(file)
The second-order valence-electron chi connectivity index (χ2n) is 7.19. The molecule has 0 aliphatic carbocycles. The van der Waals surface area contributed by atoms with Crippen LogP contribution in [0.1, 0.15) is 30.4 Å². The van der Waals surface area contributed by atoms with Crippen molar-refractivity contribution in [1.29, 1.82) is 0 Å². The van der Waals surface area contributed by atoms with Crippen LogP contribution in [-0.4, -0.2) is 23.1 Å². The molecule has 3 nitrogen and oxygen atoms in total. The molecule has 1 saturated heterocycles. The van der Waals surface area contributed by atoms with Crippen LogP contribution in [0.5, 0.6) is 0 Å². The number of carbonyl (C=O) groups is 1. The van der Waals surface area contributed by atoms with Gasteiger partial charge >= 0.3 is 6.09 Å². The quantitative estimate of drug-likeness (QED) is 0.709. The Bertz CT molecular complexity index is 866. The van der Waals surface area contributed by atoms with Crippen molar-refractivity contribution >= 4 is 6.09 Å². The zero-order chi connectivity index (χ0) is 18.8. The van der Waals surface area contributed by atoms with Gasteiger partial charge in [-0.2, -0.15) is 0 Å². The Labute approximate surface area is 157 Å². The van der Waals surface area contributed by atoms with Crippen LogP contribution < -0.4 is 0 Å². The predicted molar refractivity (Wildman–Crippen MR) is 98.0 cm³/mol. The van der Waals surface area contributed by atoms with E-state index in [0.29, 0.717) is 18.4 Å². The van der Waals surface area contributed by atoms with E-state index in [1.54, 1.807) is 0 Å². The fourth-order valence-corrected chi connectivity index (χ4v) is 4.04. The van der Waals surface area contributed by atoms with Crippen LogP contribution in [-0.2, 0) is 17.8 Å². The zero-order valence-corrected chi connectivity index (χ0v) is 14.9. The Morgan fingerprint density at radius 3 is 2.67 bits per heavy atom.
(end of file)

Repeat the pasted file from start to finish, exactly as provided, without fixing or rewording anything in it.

The second-order valence-electron chi connectivity index (χ2n) is 7.19. The molecule has 0 aliphatic carbocycles. The van der Waals surface area contributed by atoms with Crippen LogP contribution in [0.1, 0.15) is 30.4 Å². The van der Waals surface area contributed by atoms with Crippen molar-refractivity contribution in [1.29, 1.82) is 0 Å². The van der Waals surface area contributed by atoms with Crippen LogP contribution in [-0.4, -0.2) is 23.1 Å². The molecule has 3 nitrogen and oxygen atoms in total. The molecule has 1 saturated heterocycles. The van der Waals surface area contributed by atoms with Crippen LogP contribution in [0.5, 0.6) is 0 Å². The number of carbonyl (C=O) groups is 1. The van der Waals surface area contributed by atoms with Gasteiger partial charge >= 0.3 is 6.09 Å². The quantitative estimate of drug-likeness (QED) is 0.709. The Bertz CT molecular complexity index is 866. The van der Waals surface area contributed by atoms with Crippen molar-refractivity contribution >= 4 is 6.09 Å². The zero-order chi connectivity index (χ0) is 18.8. The van der Waals surface area contributed by atoms with Gasteiger partial charge in [-0.2, -0.15) is 0 Å². The Labute approximate surface area is 157 Å². The van der Waals surface area contributed by atoms with Crippen LogP contribution < -0.4 is 0 Å². The predicted molar refractivity (Wildman–Crippen MR) is 98.0 cm³/mol. The van der Waals surface area contributed by atoms with E-state index in [0.29, 0.717) is 18.4 Å². The van der Waals surface area contributed by atoms with E-state index in [1.54, 1.807) is 0 Å². The fourth-order valence-corrected chi connectivity index (χ4v) is 4.04. The van der Waals surface area contributed by atoms with Crippen LogP contribution in [-0.2, 0) is 17.8 Å². The zero-order valence-corrected chi connectivity index (χ0v) is 14.9. The Morgan fingerprint density at radius 3 is 2.67 bits per heavy atom.